Antiquities

Looted Antiquities to be Returned to Cambodia

A total of 30 stolen relics, including some of the world’s most valuable antiquities, are to be returned to Cambodia from America.
Some of Cambodian looted antiquities on display during a press conference in New York. Kiripost/via US Embassy
Some of Cambodian looted antiquities on display during a press conference in New York. Kiripost/via US Embassy

The United States has agreed to return 30 of the world’s most prized Cambodian antiquities after they were stolen from historic sites.

Seven masterpieces of Cambodia's ancient heritage were exhibited, including "Skanda on a Peacock", an ancient sandstone statue that investigators believe was stolen in 1997 from a temple by Khmer Rouge conscripts.

According to the United States Attorney for the Southern District of New York, Damian Williams, another piece is a 10th century sculpture depicting the Hindu elephant god Ganesha.

"The ganesha is one of the antiquities coalitions, it is the most 10 wanted looted antiquities and it happens to weigh over three tons," Williams said in a press conference on Monday in New York.

Some of Cambodian looted antiquities on display during a press conference in New York. Kiripost/via US Embassy
Some of Cambodian looted antiquities on display during a press conference in New York. Kiripost/via US Embassy

Willams added that the archeological sites originate from the capital of the ancient Khmer Empire. A further 28 artifacts were stolen from Koh Ker and other archeological sites during the civil war and instability in Cambodia.

To investigate, Williams organized looting networks, including looters affiliated with the Khmer Rouge who sent these statues to well-known antiquities dealer, Douglas Latchford.

“Mr Latchford sold these priceless cultural artifacts to western dealers, collectors, and institutions,” said Williams.

In connection with a criminal investigation involving Latchford, federal prosecutors in New York and the Department of Homeland Security returned the relics. An American museum and two individuals were seized as owners of the artifacts. Investigators worked with all three of them.

In 2019, after a year of investigation, the US office indicted Latchford for his decades-long scheme to sell stolen Cambodian art to the western art market.

“The 30 pieces that we’re returning today come from that investigation, which is still ongoing, and each of the sculptures has its own journey and story,” said Williams.

“One of the sculptures here today, a bronze Buddha from the 6th to 7th centuries, was first observed by investigators in a photograph attached to an email that Latch sent advertising at sale.”

The photograph shows the statue crusted in minerals, essentially fresh from excavation and 25 other Cambodian antiquities in the hands of a private American collector who agreed to voluntarily relinquish the artworks after he was approached by the government.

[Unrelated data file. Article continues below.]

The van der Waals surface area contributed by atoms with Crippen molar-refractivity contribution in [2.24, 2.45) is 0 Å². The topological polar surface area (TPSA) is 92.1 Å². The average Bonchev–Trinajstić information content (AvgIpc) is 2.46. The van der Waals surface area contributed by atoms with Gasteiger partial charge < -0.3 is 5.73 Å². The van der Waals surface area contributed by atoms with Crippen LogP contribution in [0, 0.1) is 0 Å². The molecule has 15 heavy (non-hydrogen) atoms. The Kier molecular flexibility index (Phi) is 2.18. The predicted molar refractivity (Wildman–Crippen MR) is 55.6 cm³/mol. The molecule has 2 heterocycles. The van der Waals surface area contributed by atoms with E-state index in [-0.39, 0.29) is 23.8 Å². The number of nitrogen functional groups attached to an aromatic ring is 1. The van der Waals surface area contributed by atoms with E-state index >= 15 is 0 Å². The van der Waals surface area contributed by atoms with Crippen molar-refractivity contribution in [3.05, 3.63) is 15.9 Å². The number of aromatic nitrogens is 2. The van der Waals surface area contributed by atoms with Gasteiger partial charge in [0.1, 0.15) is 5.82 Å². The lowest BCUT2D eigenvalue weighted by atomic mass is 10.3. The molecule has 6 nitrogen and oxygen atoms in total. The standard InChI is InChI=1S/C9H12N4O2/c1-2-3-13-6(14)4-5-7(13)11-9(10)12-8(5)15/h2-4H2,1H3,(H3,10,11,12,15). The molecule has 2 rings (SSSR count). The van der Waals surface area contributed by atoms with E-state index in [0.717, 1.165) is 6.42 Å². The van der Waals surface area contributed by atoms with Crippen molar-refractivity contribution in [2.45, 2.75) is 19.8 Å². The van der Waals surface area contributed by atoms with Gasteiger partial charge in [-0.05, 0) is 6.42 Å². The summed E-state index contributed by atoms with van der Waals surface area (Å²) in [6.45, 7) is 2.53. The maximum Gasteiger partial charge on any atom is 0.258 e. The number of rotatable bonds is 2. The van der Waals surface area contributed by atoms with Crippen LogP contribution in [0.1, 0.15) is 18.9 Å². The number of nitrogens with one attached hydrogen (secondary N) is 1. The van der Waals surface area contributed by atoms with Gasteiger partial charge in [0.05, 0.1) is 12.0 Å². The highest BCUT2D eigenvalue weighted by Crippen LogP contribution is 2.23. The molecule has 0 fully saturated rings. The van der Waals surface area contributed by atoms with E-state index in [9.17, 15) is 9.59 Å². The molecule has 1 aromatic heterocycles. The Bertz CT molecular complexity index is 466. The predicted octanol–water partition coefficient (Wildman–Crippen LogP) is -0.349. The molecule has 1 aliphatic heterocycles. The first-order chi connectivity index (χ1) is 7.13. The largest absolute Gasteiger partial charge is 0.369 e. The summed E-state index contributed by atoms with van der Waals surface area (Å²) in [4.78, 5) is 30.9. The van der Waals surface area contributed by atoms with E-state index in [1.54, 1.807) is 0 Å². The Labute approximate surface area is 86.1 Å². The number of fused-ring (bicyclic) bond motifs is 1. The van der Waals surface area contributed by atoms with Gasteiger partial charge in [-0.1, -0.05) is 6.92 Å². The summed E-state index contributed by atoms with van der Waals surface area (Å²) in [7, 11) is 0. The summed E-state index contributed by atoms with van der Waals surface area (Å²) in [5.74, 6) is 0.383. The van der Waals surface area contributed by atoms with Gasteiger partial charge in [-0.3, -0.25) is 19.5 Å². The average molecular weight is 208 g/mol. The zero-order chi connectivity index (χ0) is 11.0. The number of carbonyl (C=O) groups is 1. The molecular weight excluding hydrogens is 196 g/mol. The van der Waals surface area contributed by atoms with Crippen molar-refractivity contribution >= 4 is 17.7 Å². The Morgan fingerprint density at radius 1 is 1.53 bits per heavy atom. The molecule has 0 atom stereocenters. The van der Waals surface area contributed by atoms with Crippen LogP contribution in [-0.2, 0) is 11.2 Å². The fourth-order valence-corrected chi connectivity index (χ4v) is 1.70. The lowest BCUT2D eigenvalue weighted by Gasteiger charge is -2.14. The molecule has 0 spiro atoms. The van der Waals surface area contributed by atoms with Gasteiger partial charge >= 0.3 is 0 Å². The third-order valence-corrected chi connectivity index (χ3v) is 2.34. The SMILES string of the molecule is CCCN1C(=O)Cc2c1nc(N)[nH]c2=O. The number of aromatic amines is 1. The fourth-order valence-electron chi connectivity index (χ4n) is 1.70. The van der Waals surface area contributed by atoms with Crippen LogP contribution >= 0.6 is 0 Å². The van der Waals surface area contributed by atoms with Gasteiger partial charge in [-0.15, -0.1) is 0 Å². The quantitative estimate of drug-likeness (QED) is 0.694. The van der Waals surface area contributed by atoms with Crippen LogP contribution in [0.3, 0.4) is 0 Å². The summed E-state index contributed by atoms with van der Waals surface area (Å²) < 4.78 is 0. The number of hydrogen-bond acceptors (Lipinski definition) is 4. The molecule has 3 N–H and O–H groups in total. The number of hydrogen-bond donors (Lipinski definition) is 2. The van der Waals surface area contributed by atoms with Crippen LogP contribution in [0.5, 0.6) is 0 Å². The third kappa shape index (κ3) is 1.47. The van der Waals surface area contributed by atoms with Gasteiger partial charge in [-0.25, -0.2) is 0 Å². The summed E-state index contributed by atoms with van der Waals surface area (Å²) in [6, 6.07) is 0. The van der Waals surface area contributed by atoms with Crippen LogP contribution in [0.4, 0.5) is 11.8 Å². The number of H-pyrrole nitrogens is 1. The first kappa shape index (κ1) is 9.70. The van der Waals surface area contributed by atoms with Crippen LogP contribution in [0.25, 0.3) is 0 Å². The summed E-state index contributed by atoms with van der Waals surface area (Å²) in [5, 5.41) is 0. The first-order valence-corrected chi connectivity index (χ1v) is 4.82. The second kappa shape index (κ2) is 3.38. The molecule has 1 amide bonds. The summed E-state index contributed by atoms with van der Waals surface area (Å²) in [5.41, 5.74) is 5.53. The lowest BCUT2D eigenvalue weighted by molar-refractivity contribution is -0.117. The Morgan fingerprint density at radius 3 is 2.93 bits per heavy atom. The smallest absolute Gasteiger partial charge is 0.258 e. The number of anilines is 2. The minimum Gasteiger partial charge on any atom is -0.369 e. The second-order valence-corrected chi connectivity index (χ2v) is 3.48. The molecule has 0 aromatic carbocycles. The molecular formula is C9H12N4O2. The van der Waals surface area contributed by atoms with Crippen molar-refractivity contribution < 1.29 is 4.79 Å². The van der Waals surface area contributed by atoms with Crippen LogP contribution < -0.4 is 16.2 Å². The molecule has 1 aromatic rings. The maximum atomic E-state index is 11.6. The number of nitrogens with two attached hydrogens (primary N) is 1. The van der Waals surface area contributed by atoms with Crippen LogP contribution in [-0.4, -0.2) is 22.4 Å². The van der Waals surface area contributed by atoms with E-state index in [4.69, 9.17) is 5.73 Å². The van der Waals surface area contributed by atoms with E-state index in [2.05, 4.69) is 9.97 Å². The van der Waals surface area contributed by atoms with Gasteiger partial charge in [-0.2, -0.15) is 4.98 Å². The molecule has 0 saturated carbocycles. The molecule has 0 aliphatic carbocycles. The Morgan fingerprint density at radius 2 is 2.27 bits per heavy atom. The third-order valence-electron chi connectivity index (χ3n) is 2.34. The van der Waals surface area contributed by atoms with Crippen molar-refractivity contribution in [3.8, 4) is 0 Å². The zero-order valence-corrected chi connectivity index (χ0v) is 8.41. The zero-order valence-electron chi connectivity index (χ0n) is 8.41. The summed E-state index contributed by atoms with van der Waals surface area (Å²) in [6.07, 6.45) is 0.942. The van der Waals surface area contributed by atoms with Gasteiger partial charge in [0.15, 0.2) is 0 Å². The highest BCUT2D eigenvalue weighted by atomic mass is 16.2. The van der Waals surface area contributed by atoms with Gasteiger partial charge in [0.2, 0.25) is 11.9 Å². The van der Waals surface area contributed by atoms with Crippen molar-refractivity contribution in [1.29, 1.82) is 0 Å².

Williams thanked HSI for its investigative work on the case, Border Protection for its invaluable assistance, and the team of Cambodian researchers who helped develop the historical and factual records.

Ricky Patel, Deputy Special Agent in charge of Homeland Security Investigations(HSI), said the return of these priceless antiquities to Cambodia is returning lost treasures to their rightful place.

“These 30 antiquities returned today were ripped from their country. Beyond their extraordinary beauty and craftsmanship, many are sacred artifacts, pride from temples and palaces,” Patel said.

Some of Cambodian looted antiquities on display during a press conference in New York. Kiripost/via US Embassy
Some of Cambodian looted antiquities on display during a press conference in New York. Kiripost/via US Embassy

Lee Satterfield, Assistant Secretary of State for Educational and Cultural Affairs(ECA) said that returning the Skanda sculpture and other priceless antiquities to the people of Cambodia is bringing them back to their rightful place.

“They’ll now return to their home as vibrant examples of Cambodia’s rich cultural heritage for the enjoyment of the people of Cambodia and visitors from all around the world.”

Keo Chhea, Cambodian Ambassador to the United States, said that returning heritage back to Cambodia is like “returning the souls of our culture back to our people.”

“We need to commit and to continue our fight to protect our soul of cultural heritage, and prevent the priceless antiquity from being further plunders looted and spitted away from the country,” Chhea said at the news conference.

Last month, a Memorandum of Understanding between the US and Cambodian governments was formed to combat and recover the artifacts and stolen art called heritage.

Chhea said, “The Royal Government of Cambodia vigorously pursues the return of the stolen cultures property no matter where it is, when it obtains evidence and stolen the item.”

“We strongly hope that the United States will continue to partner with Cambodia. We can put an end to the illegal trafficking of the artifacts and return our cultural heritage back to their own place.”

The event highlighted the importance of the U.S.-Cambodia cultural heritage cooperation made possible through the countries’ cultural property agreement, the only such agreement between the United States and an ASEAN member state.

The United States Embassy Cambodia said through collaboration with the Ministry of Culture and Fine Arts, Cambodian and American partners, the United States has protected, preserved, and honored Cambodia's rich cultural heritage for more than 20 years.

Over $5 million has been provided by the United States for cultural preservation efforts in Cambodia since 2001. This includes $3.5 million for the restoration and conservation of the 9th century Phnom Bakheng Temple, the US Embassy Cambodia added.